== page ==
*only sorry you missed my mad dance/cleaning moves… maybe another time! lol

Do you dance and clean?

If you missed last weeks Challenge it was to clean the kitchen sink: Shelley vs the kitchen sink DIY style

Shelley vs the kitchen sink diy style

Last week I started something new for my “wellness makeover,” I’m now going “green” with my cleaning, and creating a new section called Green Living. It began when my new friend Carla who I met during the Winter ProBlogger 31dbbb challenge asked me to join her “greener cleaning mom’s kitchen challenge” just in time for spring cleaning. For years I have worried a little about all of the chemicals in cleaners as I have rubbed and scrubbed with numerous cleansers and worried about the fumes for me and also for my family especially little Hadley with her medical conditions. Thanks to Carla I am learning I don’t have to sacrifice health for a clean home. Nontoxic DIY cleaners deliver considerable power at minimal cost too which is a “good thing.”

So I thought why not?

Greener Cleaning Moms

This week’s challenge was to clean your kitchen sink. Now you have to know I clean my kitchen sink about 4 times a day, unless it is a lazy Sunday and you know the stuff just piles up until good old Monday!- Um, don’t you do that too?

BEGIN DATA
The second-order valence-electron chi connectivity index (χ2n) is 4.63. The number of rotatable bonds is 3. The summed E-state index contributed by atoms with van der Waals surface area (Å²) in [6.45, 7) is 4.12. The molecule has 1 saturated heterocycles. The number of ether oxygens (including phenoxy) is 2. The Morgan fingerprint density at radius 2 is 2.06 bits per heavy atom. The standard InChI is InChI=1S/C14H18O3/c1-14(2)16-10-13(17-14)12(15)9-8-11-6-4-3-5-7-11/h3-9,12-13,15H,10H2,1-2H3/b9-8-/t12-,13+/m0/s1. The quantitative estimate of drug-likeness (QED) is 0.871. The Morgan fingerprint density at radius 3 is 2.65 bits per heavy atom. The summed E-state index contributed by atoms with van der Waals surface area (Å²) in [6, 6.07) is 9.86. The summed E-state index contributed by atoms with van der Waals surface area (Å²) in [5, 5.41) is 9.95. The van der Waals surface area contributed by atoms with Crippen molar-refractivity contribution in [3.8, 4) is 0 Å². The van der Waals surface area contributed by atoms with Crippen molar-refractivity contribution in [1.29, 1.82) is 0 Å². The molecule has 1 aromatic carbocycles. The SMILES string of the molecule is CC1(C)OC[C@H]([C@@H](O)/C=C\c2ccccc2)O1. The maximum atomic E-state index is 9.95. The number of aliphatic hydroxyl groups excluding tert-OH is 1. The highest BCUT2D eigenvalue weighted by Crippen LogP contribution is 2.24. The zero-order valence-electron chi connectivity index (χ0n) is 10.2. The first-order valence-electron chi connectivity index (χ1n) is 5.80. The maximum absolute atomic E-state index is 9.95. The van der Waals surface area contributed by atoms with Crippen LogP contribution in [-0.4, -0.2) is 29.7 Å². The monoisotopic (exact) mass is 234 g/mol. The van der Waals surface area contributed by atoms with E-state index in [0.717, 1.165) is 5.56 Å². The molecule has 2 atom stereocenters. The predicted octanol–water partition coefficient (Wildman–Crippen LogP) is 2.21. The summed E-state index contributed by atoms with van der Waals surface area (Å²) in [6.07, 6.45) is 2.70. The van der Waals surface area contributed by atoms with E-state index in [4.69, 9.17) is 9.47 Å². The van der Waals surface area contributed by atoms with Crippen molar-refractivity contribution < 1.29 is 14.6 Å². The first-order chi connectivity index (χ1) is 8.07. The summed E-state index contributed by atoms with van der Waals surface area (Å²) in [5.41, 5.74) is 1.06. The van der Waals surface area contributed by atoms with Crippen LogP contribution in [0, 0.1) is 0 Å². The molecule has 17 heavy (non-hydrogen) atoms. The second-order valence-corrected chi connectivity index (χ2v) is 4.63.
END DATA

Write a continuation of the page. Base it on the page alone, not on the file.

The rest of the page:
When I went to take the photo’s of my sink I did notice some black around the drain and between the sink and the granite at the top so those were really going to be the areas I worked on the most.

What did I use to clean the kitchen sink:
OK Carla recommended cleaning with 1 part white vinegar and 1 part Baking Soda to make a paste but we were out of white vinegar so I thought about the great smell of lemons and knew they make great sponges sometimes and leave the disposal smelling great so I used the baking soda and water to make a little paste and scrubbed with my lemon.

Baking soda: (aka sodium bicarbonate) A deodorizer and gentle scrub; softens hard water, removes acidic stains, and polishes shiny surfaces like stainless steel without scratching.

Lemon: A deodorizer, stain remover, and grease cutter; acts as a mild bleach when exposed to sunlight.

So with a little elbow grease here are the before…


and after photo’s…

Next time I will have to try the vinegar/baking soda mixture and see if there is a difference… but loved the lemony smell from the disposal, and no waste or trash! OK now just waiting on this week’s challenge… How about you, want to join?

What do you use to clean your sink with?